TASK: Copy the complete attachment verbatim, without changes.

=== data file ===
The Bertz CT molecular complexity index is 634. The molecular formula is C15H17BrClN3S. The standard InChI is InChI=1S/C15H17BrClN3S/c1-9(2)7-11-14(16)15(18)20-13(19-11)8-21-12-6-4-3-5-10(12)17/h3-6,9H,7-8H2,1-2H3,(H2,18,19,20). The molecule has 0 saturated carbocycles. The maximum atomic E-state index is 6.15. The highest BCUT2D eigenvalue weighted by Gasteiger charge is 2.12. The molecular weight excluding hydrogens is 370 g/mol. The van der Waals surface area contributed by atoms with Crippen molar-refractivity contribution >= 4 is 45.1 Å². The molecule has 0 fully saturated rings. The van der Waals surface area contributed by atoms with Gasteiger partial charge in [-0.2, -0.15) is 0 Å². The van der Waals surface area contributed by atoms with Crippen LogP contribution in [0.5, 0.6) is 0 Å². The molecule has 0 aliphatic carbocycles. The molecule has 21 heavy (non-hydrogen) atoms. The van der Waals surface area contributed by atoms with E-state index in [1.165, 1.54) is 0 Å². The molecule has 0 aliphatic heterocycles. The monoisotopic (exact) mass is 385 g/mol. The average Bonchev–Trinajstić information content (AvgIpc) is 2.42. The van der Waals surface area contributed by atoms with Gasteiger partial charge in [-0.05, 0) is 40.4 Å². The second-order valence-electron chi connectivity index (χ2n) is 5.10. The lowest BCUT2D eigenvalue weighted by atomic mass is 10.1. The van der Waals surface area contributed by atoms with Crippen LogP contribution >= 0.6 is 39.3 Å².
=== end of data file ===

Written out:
The Bertz CT molecular complexity index is 634. The molecular formula is C15H17BrClN3S. The standard InChI is InChI=1S/C15H17BrClN3S/c1-9(2)7-11-14(16)15(18)20-13(19-11)8-21-12-6-4-3-5-10(12)17/h3-6,9H,7-8H2,1-2H3,(H2,18,19,20). The molecule has 0 saturated carbocycles. The maximum atomic E-state index is 6.15. The highest BCUT2D eigenvalue weighted by Gasteiger charge is 2.12. The molecular weight excluding hydrogens is 370 g/mol. The van der Waals surface area contributed by atoms with Crippen molar-refractivity contribution >= 4 is 45.1 Å². The molecule has 0 fully saturated rings. The van der Waals surface area contributed by atoms with Gasteiger partial charge in [-0.2, -0.15) is 0 Å². The van der Waals surface area contributed by atoms with Crippen LogP contribution in [0.5, 0.6) is 0 Å². The molecule has 0 aliphatic carbocycles. The molecule has 21 heavy (non-hydrogen) atoms. The van der Waals surface area contributed by atoms with E-state index in [1.165, 1.54) is 0 Å². The molecule has 0 aliphatic heterocycles. The monoisotopic (exact) mass is 385 g/mol. The average Bonchev–Trinajstić information content (AvgIpc) is 2.42. The van der Waals surface area contributed by atoms with Gasteiger partial charge in [-0.05, 0) is 40.4 Å². The second-order valence-electron chi connectivity index (χ2n) is 5.10. The lowest BCUT2D eigenvalue weighted by atomic mass is 10.1. The van der Waals surface area contributed by atoms with Crippen LogP contribution >= 0.6 is 39.3 Å².